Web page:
* A WSJ editorial this morning points out the remarkable timing of the IRS’s begrudging disclosure last Friday that evidence central to the case has been destroyed: more than a year after the investigation began and only when a deadline was impending in which the IRS commissioner would have to certify personally that the agency had produced to Congress all relevant communications. Were responsible agency officials determined to treat this as a high-priority investigation, to be carried on in good faith and with all deliberate speed? (There was no doubt about the seriousness of the scandal, as President Obama himself admitted—or seemed to be admitting—at the time.) Or did they instead stall and deflect until the very last moment? So un-forthcoming was the agency that, according to today’s Journal editorial, IRS staffers met with Sen. Orrin Hatch (R-Utah) Monday and did not tell him that the external emails of six other IRS employees had gone missing too—he found that out only later in the week when he read a press release from the House side.  

* While some IRS critics focus almost to the exclusion of all else on the possible role of the Obama White House in directing the IRS, Strassel and the WSJ correctly will not let us forget that much of the pressure on the agency was coming from Congress itself. In particular, Sens. Carl Levin (D-Mich.), Dick Durbin (D-Ill.), and Chuck Schumer (D-N.Y.), along with Reps. Chris Van Hollen and Elijah Cummings (both D-Md.), were among many Democrats seeking to enlist the IRS in a crackdown on politically antagonistic nonprofits.

Thank heavens for Kim Strassel and her colleagues at the WSJ, because otherwise it would seem as if few in the press were willing to focus serious investigative attention on this extraordinary scandal. (Many other press outlets have treated it as a dull page-A-18 story, run wire service coverage only, or–as with the New York Times–waited three days even to notice it.)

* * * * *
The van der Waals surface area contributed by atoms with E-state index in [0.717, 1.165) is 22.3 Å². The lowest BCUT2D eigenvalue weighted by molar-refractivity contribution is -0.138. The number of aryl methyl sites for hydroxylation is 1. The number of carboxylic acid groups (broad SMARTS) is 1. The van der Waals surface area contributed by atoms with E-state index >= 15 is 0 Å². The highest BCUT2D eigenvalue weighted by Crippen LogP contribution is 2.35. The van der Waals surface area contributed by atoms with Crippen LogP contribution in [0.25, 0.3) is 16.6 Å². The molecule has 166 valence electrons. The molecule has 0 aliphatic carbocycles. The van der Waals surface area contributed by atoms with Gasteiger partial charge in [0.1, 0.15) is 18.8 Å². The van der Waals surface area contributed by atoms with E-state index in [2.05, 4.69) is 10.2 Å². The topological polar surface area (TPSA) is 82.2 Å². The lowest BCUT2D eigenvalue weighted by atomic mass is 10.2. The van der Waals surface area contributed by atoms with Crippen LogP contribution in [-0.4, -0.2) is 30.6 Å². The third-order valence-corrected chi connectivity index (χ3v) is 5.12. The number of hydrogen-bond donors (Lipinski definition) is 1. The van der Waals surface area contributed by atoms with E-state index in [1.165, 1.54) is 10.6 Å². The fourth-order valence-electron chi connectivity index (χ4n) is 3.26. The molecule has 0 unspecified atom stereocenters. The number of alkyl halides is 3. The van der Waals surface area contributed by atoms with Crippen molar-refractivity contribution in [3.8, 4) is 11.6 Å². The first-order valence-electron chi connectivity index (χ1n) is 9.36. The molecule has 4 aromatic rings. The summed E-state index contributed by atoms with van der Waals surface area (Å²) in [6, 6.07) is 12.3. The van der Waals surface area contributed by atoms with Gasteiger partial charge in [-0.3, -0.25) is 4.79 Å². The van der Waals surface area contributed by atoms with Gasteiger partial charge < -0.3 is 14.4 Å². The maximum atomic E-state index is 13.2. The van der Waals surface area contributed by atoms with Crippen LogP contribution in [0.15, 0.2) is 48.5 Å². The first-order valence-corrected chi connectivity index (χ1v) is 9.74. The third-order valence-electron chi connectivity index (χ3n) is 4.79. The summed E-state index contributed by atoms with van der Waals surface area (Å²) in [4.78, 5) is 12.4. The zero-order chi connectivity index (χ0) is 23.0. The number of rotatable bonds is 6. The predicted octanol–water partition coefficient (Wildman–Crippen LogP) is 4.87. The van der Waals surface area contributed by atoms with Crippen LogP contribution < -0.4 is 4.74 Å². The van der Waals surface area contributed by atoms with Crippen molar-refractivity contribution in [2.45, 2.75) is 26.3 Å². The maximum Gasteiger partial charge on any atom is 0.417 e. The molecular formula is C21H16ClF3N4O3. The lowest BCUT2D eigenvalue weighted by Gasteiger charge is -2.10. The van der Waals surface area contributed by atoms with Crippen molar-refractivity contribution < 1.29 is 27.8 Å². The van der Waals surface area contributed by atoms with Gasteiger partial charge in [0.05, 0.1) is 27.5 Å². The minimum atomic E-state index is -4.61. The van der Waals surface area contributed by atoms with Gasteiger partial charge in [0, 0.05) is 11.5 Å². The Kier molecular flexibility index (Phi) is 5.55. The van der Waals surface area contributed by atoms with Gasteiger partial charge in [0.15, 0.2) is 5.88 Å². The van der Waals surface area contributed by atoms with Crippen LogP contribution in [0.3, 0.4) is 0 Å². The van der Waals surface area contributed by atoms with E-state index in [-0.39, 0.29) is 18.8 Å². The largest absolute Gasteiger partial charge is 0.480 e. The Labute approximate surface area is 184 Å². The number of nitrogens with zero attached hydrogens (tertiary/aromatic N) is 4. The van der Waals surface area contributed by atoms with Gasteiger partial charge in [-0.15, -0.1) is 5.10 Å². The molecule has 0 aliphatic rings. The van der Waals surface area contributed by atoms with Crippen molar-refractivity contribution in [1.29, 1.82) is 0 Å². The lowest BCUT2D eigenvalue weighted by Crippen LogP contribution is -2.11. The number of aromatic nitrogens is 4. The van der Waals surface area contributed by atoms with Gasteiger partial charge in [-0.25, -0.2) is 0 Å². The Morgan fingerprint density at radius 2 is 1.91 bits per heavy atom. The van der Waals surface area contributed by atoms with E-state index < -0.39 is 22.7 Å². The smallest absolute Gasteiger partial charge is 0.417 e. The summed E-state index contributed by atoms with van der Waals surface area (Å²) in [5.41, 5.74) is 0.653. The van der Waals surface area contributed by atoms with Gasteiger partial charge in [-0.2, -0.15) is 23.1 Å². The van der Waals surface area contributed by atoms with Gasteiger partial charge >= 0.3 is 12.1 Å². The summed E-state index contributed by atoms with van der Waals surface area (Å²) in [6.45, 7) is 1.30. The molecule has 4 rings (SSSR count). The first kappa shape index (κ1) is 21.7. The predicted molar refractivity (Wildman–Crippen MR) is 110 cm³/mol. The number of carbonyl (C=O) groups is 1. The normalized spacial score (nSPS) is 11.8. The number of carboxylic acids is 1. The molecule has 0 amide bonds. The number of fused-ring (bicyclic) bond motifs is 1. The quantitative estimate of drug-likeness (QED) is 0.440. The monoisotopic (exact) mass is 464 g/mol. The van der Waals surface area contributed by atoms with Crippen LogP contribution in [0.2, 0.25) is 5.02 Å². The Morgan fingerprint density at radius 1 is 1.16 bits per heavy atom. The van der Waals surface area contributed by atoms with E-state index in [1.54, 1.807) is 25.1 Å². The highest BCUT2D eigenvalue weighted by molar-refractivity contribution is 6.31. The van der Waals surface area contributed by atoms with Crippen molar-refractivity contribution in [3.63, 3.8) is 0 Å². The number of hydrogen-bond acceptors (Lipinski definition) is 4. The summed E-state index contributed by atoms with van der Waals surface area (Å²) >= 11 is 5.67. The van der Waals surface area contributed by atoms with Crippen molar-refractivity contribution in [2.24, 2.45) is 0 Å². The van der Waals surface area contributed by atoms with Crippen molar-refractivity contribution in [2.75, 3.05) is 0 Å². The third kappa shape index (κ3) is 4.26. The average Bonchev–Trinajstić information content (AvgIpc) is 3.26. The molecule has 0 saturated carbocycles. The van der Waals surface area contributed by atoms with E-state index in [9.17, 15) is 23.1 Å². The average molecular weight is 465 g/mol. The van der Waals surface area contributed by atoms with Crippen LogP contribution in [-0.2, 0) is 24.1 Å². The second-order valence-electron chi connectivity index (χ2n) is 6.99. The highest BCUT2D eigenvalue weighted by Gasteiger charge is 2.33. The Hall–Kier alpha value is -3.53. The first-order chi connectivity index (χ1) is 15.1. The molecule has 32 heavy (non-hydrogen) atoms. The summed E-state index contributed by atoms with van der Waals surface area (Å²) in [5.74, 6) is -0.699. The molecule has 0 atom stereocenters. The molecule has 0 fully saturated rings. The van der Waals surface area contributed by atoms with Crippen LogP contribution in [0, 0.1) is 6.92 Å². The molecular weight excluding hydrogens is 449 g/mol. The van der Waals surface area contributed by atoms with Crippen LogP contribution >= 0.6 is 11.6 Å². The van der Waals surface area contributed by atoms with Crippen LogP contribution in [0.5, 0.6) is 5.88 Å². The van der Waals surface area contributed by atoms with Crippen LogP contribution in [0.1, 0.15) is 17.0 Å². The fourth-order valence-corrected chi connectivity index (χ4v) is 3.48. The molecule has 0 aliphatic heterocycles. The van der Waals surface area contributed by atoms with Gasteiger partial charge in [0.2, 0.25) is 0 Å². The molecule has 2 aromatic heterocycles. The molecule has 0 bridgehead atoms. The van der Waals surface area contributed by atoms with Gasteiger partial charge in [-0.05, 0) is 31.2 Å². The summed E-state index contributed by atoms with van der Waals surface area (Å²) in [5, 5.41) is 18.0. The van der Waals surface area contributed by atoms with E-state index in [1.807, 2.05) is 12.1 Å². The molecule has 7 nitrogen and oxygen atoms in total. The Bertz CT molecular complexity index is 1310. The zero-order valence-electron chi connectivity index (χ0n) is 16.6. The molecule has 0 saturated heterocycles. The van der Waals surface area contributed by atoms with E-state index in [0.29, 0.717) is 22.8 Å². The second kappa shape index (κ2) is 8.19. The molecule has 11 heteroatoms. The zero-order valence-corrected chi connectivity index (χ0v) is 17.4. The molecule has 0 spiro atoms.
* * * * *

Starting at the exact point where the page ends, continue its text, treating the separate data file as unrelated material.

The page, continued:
People used to ask how Watergate might have turned out if the press had sided with Nixon instead of against him. Thanks to the work of Strassel and her WSJ colleagues, let’s hope we never find out.

Mission Accomplished, He Said

Everything that American troops have done in Iraq, all the fighting and all the dying, the bleeding and the building, and the training and the partnering — all of it has led to this moment of success. Now, Iraq is not a perfect place.  It has many challenges ahead.  But we’re leaving behind a sovereign, stable and self-reliant Iraq.

Yes, that was President Obama at Fort Bragg, North Carolina, on December 14, 2011.

For another perspective, former vice president Dick Cheney in the Wall Street Journal Wednesday:

Rarely has a U.S. president been so wrong about so much at the expense of so many. 

In case there’s any doubt – he means President Obama, not the president who launched the war that cost 4,487 American soldiers’ lives, 32,000 Americans wounded, some 100,000 to 500,000 Iraqi deaths, and as much as $6 trillion.